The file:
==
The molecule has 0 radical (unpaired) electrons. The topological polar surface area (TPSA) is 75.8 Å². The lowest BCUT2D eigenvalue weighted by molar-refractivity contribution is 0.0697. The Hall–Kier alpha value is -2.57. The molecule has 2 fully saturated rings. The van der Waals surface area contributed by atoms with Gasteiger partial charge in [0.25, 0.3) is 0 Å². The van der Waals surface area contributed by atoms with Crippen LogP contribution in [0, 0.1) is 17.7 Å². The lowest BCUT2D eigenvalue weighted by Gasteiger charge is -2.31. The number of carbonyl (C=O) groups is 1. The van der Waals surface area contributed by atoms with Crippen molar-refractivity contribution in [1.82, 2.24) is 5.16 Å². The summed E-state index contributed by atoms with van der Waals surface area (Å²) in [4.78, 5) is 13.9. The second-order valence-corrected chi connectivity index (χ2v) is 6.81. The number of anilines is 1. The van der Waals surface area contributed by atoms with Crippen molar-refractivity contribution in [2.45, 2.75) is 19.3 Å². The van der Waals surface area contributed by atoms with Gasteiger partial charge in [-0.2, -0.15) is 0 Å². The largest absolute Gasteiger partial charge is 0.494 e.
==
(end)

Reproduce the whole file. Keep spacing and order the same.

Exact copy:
The molecule has 0 radical (unpaired) electrons. The topological polar surface area (TPSA) is 75.8 Å². The lowest BCUT2D eigenvalue weighted by molar-refractivity contribution is 0.0697. The Hall–Kier alpha value is -2.57. The molecule has 2 fully saturated rings. The van der Waals surface area contributed by atoms with Gasteiger partial charge in [0.25, 0.3) is 0 Å². The van der Waals surface area contributed by atoms with Crippen LogP contribution in [0, 0.1) is 17.7 Å². The lowest BCUT2D eigenvalue weighted by Gasteiger charge is -2.31. The number of carbonyl (C=O) groups is 1. The van der Waals surface area contributed by atoms with Crippen molar-refractivity contribution in [1.82, 2.24) is 5.16 Å². The summed E-state index contributed by atoms with van der Waals surface area (Å²) in [4.78, 5) is 13.9. The second-order valence-corrected chi connectivity index (χ2v) is 6.81. The number of anilines is 1. The van der Waals surface area contributed by atoms with Crippen molar-refractivity contribution in [2.45, 2.75) is 19.3 Å². The van der Waals surface area contributed by atoms with Gasteiger partial charge in [-0.2, -0.15) is 0 Å². The largest absolute Gasteiger partial charge is 0.494 e.